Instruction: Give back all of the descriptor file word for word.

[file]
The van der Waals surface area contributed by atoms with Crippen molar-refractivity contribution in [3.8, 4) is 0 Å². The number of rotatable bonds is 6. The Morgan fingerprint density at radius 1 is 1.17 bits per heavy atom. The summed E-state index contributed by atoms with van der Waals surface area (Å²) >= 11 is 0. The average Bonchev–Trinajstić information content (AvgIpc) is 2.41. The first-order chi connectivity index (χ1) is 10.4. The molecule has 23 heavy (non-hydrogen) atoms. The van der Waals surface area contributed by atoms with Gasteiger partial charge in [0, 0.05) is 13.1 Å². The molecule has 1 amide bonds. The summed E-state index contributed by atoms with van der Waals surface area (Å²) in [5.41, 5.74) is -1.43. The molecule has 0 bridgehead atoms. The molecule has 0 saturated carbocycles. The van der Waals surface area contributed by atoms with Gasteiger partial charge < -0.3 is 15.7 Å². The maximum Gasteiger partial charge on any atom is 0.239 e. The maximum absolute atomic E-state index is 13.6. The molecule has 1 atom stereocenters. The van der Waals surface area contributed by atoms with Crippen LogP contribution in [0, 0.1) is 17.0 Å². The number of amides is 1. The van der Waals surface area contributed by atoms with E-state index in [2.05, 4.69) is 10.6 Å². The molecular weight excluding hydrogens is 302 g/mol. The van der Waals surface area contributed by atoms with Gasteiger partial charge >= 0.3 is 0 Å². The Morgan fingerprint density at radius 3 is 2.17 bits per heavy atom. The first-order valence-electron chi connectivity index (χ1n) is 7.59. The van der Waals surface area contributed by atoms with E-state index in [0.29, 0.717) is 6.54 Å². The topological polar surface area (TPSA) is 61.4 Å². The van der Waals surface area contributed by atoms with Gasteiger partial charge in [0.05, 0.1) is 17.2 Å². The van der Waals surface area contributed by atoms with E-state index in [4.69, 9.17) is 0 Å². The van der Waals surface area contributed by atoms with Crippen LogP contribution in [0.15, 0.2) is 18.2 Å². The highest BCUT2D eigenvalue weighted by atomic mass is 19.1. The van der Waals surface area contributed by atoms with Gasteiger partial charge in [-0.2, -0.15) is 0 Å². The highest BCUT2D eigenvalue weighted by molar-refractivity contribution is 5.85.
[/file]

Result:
The van der Waals surface area contributed by atoms with Crippen molar-refractivity contribution in [3.8, 4) is 0 Å². The number of rotatable bonds is 6. The Morgan fingerprint density at radius 1 is 1.17 bits per heavy atom. The summed E-state index contributed by atoms with van der Waals surface area (Å²) >= 11 is 0. The average Bonchev–Trinajstić information content (AvgIpc) is 2.41. The first-order chi connectivity index (χ1) is 10.4. The molecule has 23 heavy (non-hydrogen) atoms. The van der Waals surface area contributed by atoms with Gasteiger partial charge in [0, 0.05) is 13.1 Å². The molecule has 1 amide bonds. The summed E-state index contributed by atoms with van der Waals surface area (Å²) in [5.41, 5.74) is -1.43. The molecule has 0 bridgehead atoms. The molecule has 0 saturated carbocycles. The van der Waals surface area contributed by atoms with Gasteiger partial charge < -0.3 is 15.7 Å². The maximum Gasteiger partial charge on any atom is 0.239 e. The maximum absolute atomic E-state index is 13.6. The molecule has 1 atom stereocenters. The van der Waals surface area contributed by atoms with Crippen LogP contribution in [0, 0.1) is 17.0 Å². The number of amides is 1. The van der Waals surface area contributed by atoms with E-state index in [2.05, 4.69) is 10.6 Å². The molecular weight excluding hydrogens is 302 g/mol. The van der Waals surface area contributed by atoms with Gasteiger partial charge >= 0.3 is 0 Å². The Morgan fingerprint density at radius 3 is 2.17 bits per heavy atom. The first-order valence-electron chi connectivity index (χ1n) is 7.59. The van der Waals surface area contributed by atoms with E-state index in [0.29, 0.717) is 6.54 Å². The topological polar surface area (TPSA) is 61.4 Å². The van der Waals surface area contributed by atoms with Gasteiger partial charge in [0.05, 0.1) is 17.2 Å². The van der Waals surface area contributed by atoms with E-state index in [4.69, 9.17) is 0 Å². The van der Waals surface area contributed by atoms with Crippen LogP contribution in [0.15, 0.2) is 18.2 Å². The highest BCUT2D eigenvalue weighted by atomic mass is 19.1. The van der Waals surface area contributed by atoms with Gasteiger partial charge in [-0.2, -0.15) is 0 Å². The highest BCUT2D eigenvalue weighted by molar-refractivity contribution is 5.85.